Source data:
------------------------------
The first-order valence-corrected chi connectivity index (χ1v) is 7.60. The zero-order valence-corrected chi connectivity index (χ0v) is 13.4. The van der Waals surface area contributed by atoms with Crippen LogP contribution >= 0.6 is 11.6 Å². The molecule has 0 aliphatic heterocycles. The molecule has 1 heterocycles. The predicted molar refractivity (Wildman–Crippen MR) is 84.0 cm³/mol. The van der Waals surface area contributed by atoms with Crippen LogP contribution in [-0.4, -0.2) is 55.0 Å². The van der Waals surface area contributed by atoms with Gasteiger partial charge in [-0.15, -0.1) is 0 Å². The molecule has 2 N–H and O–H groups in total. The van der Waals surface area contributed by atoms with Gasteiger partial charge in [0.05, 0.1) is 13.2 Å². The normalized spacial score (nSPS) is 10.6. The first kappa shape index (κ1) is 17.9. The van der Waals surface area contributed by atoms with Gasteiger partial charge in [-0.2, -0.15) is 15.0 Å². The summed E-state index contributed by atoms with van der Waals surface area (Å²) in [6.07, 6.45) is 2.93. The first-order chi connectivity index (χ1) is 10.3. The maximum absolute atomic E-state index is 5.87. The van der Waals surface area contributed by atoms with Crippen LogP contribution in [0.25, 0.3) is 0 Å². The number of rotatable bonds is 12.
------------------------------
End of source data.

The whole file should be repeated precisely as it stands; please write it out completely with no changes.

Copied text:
The first-order valence-corrected chi connectivity index (χ1v) is 7.60. The zero-order valence-corrected chi connectivity index (χ0v) is 13.4. The van der Waals surface area contributed by atoms with Crippen LogP contribution >= 0.6 is 11.6 Å². The molecule has 0 aliphatic heterocycles. The molecule has 1 heterocycles. The predicted molar refractivity (Wildman–Crippen MR) is 84.0 cm³/mol. The van der Waals surface area contributed by atoms with Crippen LogP contribution in [-0.4, -0.2) is 55.0 Å². The van der Waals surface area contributed by atoms with Gasteiger partial charge in [-0.15, -0.1) is 0 Å². The molecule has 2 N–H and O–H groups in total. The van der Waals surface area contributed by atoms with Gasteiger partial charge in [0.05, 0.1) is 13.2 Å². The normalized spacial score (nSPS) is 10.6. The first kappa shape index (κ1) is 17.9. The van der Waals surface area contributed by atoms with Gasteiger partial charge in [-0.2, -0.15) is 15.0 Å². The summed E-state index contributed by atoms with van der Waals surface area (Å²) in [6.07, 6.45) is 2.93. The first-order chi connectivity index (χ1) is 10.3. The maximum absolute atomic E-state index is 5.87. The van der Waals surface area contributed by atoms with Crippen LogP contribution in [0.25, 0.3) is 0 Å². The number of rotatable bonds is 12.